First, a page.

Fruit juice may raise your bowel cancer risk: Study - Deccan Herald

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Australian researchers, who examined daily diets of more than 2,000 people, found that the fruit juice people drink daily contains so much sugar that it actually increases the risk of certain cancers, rather than preventing them.

In fact, they claimed, by the time the drink has been processed and packaged, many of the ingredients in fruit that protect against tumours have been lost, Daily Mail reported.
The researchers from the Western Australian Institute for Medical Research in Perth sought to establish how effective different fruits, vegetables and juices were at preventing the development of bowel cancer.

They examined the diets of over 2,000 adults, who filled in a questionnaire detailing their daily eating habits. The team then tracked the participants for two years to see how many of them developed the disease.

It was found that eating apples, sprouts, cauliflower or broccoli on a daily basis all reduced the likelihood. However, those who consumed lots of fruit juice had a higher risk.
They also found that those who drank over three glasses a day were more likely to develop rectal cancer -- a form of bowel cancer.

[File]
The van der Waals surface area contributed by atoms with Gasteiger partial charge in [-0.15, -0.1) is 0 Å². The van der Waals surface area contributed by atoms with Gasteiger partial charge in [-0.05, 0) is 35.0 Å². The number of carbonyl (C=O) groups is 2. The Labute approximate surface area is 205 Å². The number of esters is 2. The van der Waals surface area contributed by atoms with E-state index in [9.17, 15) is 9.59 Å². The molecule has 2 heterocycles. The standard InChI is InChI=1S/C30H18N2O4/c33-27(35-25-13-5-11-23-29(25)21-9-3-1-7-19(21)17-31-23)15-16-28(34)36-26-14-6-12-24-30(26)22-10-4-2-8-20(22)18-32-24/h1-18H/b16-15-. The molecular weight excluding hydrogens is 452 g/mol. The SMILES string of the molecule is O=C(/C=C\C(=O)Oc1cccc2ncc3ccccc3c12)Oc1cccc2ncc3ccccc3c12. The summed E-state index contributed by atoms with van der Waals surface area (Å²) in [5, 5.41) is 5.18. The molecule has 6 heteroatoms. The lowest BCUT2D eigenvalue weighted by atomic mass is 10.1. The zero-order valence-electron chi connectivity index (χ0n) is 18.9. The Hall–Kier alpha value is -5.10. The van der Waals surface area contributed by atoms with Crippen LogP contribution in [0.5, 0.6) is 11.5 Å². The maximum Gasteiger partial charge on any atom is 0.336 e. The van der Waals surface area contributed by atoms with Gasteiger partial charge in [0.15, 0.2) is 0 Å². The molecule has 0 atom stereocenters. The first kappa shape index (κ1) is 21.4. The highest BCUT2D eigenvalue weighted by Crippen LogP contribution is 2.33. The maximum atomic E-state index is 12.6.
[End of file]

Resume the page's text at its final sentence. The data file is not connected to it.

Detailing their study in the Journal of the American Dietetic Association, the researchers said: "Our findings indicate that the association between intake of fruit and veg and colorectal cancer may be different according to the location of the cancer."

The Perth team also said that many things found in fruit which help protect against bowel cancer -- including fibre, vitamin C and chemicals known as antioxidants -- are lost during the juice's processing.

Earlier this year, British researchers had claimed that fruit juice contains too much sugar to be counted as one of the five.

The scientists, of Bangor University, Wales, said people would be better off eating prunes or other dried fruit, as even freshly-squeezed juice contains as much as five teaspoons of sugar per glass.

However, other experts suggested that people should not shun fruit juice completely, as it is still healthier than other drinks.

Nell Barrie, of Cancer Research UK, said of the latest research: "This isn't a large study, and it doesn't give us clear answers about whether different fruits and vegetables affect the risk of cancer in parts of the bowel.

"It's very tricky to tease apart the effects of a person's diet on their risk of bowel cancer, but reliable evidence shows that eating lots of red and processed meats increases the risk, while eating plenty of high-fibre foods can reduce the risk.

"Many fruits and vegetables are a good source of fibre, and eating a diet that's high in fruits and vegetables could reduce the risk of other types of cancer as well -- so it's a good idea to get plenty of them in your diet."

26 Sep, 2011

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